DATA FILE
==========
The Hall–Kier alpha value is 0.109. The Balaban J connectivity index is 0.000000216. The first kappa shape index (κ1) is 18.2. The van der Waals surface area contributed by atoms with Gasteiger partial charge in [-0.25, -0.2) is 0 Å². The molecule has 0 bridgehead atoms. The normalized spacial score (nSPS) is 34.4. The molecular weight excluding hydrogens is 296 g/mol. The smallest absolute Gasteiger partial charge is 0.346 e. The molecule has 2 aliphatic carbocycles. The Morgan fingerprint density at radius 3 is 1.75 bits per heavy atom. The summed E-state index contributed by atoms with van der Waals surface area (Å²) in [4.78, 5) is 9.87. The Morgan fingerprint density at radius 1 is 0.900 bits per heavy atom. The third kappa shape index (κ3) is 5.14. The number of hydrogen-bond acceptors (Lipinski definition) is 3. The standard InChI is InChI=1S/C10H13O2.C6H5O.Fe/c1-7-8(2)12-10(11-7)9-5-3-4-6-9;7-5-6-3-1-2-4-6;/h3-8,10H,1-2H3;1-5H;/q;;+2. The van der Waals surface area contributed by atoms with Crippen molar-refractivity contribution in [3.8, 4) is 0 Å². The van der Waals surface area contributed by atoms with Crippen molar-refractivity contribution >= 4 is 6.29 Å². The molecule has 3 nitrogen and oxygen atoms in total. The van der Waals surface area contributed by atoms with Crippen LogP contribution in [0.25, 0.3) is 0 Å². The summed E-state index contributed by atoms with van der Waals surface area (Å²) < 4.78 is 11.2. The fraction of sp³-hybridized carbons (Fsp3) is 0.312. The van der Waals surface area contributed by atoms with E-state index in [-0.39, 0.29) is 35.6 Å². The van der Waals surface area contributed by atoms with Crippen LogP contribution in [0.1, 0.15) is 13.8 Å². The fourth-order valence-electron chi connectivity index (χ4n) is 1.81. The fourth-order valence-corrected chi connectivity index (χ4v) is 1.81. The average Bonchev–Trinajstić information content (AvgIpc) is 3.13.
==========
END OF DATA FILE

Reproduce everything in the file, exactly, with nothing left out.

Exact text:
The Hall–Kier alpha value is 0.109. The Balaban J connectivity index is 0.000000216. The first kappa shape index (κ1) is 18.2. The van der Waals surface area contributed by atoms with Gasteiger partial charge in [-0.25, -0.2) is 0 Å². The molecule has 0 bridgehead atoms. The normalized spacial score (nSPS) is 34.4. The molecular weight excluding hydrogens is 296 g/mol. The smallest absolute Gasteiger partial charge is 0.346 e. The molecule has 2 aliphatic carbocycles. The Morgan fingerprint density at radius 3 is 1.75 bits per heavy atom. The summed E-state index contributed by atoms with van der Waals surface area (Å²) in [4.78, 5) is 9.87. The Morgan fingerprint density at radius 1 is 0.900 bits per heavy atom. The third kappa shape index (κ3) is 5.14. The number of hydrogen-bond acceptors (Lipinski definition) is 3. The standard InChI is InChI=1S/C10H13O2.C6H5O.Fe/c1-7-8(2)12-10(11-7)9-5-3-4-6-9;7-5-6-3-1-2-4-6;/h3-8,10H,1-2H3;1-5H;/q;;+2. The van der Waals surface area contributed by atoms with Crippen molar-refractivity contribution in [3.8, 4) is 0 Å². The van der Waals surface area contributed by atoms with Crippen molar-refractivity contribution >= 4 is 6.29 Å². The molecule has 3 nitrogen and oxygen atoms in total. The van der Waals surface area contributed by atoms with Crippen LogP contribution in [0.25, 0.3) is 0 Å². The summed E-state index contributed by atoms with van der Waals surface area (Å²) < 4.78 is 11.2. The fraction of sp³-hybridized carbons (Fsp3) is 0.312. The van der Waals surface area contributed by atoms with E-state index in [-0.39, 0.29) is 35.6 Å². The van der Waals surface area contributed by atoms with Crippen LogP contribution in [0.1, 0.15) is 13.8 Å². The fourth-order valence-electron chi connectivity index (χ4n) is 1.81. The fourth-order valence-corrected chi connectivity index (χ4v) is 1.81. The average Bonchev–Trinajstić information content (AvgIpc) is 3.13.